Government scraps 'secret inquests' plan

 
The MI6 building in London. Ministers have settled cases out of court rather than divulge information held by MI5, MI6 and others

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The government has scaled back plans to hold more court hearings in secret, following criticism from civil liberties groups and Liberal Democrats.

A proposal to allow inquests involving sensitive intelligence to take place in private has been dropped from legislation to be published later.

Justice Secretary Ken Clarke said the plans had been "refined and improved".

But former director of public prosecutions Lord Macdonald said the concessions did not go far enough.

The BBC's security correspondent Gordon Corera said the government's original proposals had been fiercely criticised amid fears they would undermine the idea of open justice.

While Mr Clarke had made certain concessions, he said the "core principle" that certain cases could be heard in secret on security grounds was to be retained.

The government has argued the Justice and Security Bill will protect national security and allow cases dealing with sensitive subjects to be heard in full.

It says ministers have been forced to settle cases out of court for millions of pounds, including that of Binyam Mohamed and other former Guantanamo Bay detainees, rather than divulge information held by MI5, MI6 and others in open court.

'Hide mistakes'

Closed hearings are already used in limited circumstances, but ministers want to extend the procedures allowing them to all civil cases, including compensation claims and judicial challenges of ministerial decisions.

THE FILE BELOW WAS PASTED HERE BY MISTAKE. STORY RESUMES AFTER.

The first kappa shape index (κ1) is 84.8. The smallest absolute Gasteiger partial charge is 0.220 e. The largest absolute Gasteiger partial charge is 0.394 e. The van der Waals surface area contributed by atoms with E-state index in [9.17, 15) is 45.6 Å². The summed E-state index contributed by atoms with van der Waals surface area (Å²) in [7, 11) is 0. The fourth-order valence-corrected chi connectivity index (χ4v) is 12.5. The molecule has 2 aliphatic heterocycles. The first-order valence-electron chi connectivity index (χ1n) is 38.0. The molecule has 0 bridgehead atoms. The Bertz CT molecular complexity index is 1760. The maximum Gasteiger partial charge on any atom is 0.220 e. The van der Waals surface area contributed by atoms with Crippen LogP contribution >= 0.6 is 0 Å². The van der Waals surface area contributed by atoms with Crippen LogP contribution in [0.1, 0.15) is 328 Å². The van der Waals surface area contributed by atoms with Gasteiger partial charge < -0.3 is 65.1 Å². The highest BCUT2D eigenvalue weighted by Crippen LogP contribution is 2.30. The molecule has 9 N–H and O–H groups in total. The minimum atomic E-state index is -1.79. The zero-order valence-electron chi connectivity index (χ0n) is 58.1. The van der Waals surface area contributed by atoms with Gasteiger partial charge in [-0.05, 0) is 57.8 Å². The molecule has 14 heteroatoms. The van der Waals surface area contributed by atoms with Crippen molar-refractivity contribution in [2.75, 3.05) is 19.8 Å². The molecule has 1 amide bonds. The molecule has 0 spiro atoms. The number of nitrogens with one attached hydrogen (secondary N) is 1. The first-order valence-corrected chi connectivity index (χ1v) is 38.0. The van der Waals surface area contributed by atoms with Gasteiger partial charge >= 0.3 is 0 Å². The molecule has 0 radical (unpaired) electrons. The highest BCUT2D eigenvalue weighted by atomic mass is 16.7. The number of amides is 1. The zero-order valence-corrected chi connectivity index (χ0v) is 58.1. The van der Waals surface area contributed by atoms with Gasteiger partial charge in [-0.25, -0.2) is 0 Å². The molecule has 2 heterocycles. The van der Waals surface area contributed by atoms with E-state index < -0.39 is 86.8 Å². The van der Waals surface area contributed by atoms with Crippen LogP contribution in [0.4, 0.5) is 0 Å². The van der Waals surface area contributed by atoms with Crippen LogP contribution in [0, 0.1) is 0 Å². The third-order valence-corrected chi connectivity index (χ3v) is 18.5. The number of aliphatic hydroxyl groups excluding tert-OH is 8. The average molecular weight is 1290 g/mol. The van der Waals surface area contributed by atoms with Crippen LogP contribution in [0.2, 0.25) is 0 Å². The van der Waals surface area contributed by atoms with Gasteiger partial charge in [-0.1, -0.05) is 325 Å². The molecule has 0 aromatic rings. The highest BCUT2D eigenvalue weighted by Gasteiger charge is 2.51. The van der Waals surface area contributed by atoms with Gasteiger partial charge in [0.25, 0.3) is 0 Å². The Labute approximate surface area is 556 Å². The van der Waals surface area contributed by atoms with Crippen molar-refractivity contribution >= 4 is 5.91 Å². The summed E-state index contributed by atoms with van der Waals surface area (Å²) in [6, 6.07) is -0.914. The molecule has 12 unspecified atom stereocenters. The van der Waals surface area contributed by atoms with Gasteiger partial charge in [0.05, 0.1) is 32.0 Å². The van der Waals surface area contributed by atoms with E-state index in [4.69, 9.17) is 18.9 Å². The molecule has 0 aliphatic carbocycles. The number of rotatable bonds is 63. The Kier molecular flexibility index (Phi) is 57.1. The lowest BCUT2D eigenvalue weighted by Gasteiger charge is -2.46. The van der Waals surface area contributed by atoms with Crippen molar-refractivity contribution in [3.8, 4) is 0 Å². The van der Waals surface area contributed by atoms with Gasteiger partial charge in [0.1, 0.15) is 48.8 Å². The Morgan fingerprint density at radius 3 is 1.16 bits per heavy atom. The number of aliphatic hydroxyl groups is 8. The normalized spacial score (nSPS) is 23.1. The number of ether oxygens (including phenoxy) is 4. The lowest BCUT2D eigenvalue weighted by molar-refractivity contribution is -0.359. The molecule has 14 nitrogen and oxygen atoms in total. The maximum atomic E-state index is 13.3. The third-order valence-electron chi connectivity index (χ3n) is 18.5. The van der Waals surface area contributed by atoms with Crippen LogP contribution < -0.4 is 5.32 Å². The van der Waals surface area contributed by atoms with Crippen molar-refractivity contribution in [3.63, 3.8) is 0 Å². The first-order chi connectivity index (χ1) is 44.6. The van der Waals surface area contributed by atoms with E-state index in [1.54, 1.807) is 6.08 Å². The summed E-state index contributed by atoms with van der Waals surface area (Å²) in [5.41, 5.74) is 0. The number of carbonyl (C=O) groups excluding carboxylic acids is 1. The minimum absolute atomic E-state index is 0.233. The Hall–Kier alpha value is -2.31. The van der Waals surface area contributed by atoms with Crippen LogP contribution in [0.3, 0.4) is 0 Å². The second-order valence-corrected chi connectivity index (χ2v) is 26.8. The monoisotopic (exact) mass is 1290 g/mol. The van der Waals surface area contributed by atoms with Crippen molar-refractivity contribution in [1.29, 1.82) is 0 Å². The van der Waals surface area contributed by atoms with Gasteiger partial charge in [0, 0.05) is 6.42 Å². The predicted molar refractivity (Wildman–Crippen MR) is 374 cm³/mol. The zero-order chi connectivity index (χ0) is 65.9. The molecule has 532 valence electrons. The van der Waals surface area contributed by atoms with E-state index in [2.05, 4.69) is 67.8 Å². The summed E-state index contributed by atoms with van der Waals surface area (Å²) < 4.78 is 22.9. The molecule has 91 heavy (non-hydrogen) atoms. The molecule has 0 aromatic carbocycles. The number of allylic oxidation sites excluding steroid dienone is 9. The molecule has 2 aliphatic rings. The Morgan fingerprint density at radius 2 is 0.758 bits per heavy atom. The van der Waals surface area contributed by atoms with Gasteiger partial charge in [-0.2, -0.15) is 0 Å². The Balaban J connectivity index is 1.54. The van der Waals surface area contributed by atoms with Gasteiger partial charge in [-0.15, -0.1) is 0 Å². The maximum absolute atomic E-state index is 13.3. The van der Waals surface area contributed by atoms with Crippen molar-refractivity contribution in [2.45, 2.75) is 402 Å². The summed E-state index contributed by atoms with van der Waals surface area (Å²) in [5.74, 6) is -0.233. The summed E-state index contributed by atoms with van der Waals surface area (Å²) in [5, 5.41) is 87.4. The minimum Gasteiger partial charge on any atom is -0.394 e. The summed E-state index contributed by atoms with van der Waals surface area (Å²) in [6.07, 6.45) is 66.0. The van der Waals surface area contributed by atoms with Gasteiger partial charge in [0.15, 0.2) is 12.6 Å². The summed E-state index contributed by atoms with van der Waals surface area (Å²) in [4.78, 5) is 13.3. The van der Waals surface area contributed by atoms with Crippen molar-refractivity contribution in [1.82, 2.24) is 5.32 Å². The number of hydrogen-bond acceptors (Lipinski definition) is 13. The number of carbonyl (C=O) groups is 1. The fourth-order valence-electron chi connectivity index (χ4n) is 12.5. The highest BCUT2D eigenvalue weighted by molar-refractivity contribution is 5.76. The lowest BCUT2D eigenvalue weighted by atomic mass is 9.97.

The headlines suggest that there has been a massive government climbdown - but the core purpose of this very controversial legislation remains.

The courts presently close their doors on national security grounds in very few cases.

If this legislation goes through, more doors will close.

Critics say that would erode the fundamental principle that both sides are equal before the law.

The practical effect, they say, is that alleged wrongdoing would go unexposed.

The security establishment sees it differently.

Secret material relating to these serious allegations isn't getting into the public domain as things stand because ministers settle cases to avoid revealing the techniques, sources and intelligence relationships.

That's why former Guantanamo Bay detainees, who began suing the UK, were paid millions to drop their claims.

The proposed new system means the material would remain unseen but challenged by special lawyers. Ministers say that allows the government to defend itself in front of a judge.

It may all happen behind closed doors - but they argue it would be fair.

If the bill becomes law, special security-cleared lawyers would argue about the material in private, and defendants would also not be able to know the evidence used against them.

Now, following a campaign, Mr Clarke has said the proposals will be watered down and a plan for secret inquests dropped altogether.

It will now also be judges, rather than politicians, who decide whether evidence in civil cases should be heard in secret.

Mr Clarke told the BBC that British judges were very independent and they would have to be convinced there was a genuine "danger" to the public or to informants from evidence being heard in public to justify holding closed sessions.

No country allowed evidence from spies to be heard in public, he told Radio 4's Today programme, as this would lead to "terrorists sitting in the public gallery and taking notes".

"It is less than perfect but at the moment the alternative is silence," he said.

"You either have the judge hearing the evidence in closed material proceedings or, what happens at the moment is this evidence is never given at all. Sometimes you have the agencies and the government having to pay out millions of pounds to settle a claim which the agencies are still saying is unfounded."

The move was backed by Conservative MP and former barrister Robert Buckland who said it could result in "more material being disclosed".